This Is How Many Extra Calories You Consume When You Skip Out On Sleep

source: The Atlantic /source: Flickr

We’ve all had those nights when we seem to toss and turn, only to wake up the next morning feeling like an absolute zombie. Try as you might to make it through the work day, all you can think about is how tired you are and how little energy or focus you have. In addition to these feelings, a lack of sleep can also affect how much you eat the following day – and the results are pretty alarming.

A study published in the European Journal of Clinical Nutrition set out to determine the link between sleep deprived people and calorie consumption. Researchers examined 172 people ranging in age from 18 to 50. Researchers studied a control group who slept decently (seven to 12 hours each night) and a group who slept poorly (3.5 to 5.5 hours each night).

source: VitaMedica

After examining the participants’ eating habits, researchers were able to determine that the sleep-deprived people ate an average of 385 more calories each day than people who get the recommended amount of sleep. “Moreover, people proportionally consumed more fat and less protein,” revealed G.K. Pot, lecturer in the Diabetes & Nutritional Sciences Division at King’s College London and associate professor at Vrije University Amsterdam.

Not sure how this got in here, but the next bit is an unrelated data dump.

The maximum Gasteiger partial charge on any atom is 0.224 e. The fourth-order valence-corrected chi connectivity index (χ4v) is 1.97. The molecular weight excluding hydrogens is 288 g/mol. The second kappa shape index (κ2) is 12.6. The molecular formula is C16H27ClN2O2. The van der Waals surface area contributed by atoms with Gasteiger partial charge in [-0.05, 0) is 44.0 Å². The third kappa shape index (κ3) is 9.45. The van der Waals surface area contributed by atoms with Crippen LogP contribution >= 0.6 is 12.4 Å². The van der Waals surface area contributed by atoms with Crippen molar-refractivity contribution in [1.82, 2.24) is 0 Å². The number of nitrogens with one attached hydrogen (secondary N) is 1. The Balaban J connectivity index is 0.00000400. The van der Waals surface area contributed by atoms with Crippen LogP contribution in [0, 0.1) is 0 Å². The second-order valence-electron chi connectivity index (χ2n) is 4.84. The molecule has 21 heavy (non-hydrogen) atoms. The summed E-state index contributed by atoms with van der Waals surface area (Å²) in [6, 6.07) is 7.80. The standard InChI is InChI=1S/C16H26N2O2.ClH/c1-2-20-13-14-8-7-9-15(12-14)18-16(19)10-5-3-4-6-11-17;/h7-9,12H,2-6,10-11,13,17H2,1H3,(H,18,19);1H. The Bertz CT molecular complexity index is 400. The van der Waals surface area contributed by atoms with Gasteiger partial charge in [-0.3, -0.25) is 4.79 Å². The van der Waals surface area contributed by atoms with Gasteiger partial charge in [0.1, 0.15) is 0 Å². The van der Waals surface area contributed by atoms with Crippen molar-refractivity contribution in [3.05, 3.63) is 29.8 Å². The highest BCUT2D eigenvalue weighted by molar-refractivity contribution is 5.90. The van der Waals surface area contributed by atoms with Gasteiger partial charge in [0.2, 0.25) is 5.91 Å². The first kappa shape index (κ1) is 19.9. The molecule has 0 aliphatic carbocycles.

So, why do people tend to eat more when they’re tired? A lack of sleep can negatively affect hormones including leptin and ghrelin. Ghrelin is responsible for increasing appetite, while leptin decreases appetite. When you’re experiencing a lack of sleep, ghrelin levels spike, while leptin levels drop. This results in that sleep-deprived hunger many of us are familiar with.

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Another link between overeating and not getting enough sleep has to do with your mental health. When you’re tired, you may be feeling anxious, stressed, or sad. One way we seek to combat these feelings is by deriving pleasure through food, thus eating more than we normally would. Unfortunately, the foods we crave when we’re sleep deprived are rarely healthy ones.

If these examples sound all too familiar, you likely don’t need me to tell you that you probably aren’t getting enough sleep. There are many ways to improve the length and quality of your sleep, and you should consult with your doctor if you feel like your lack of sleep is starting to affect your day-to-day life.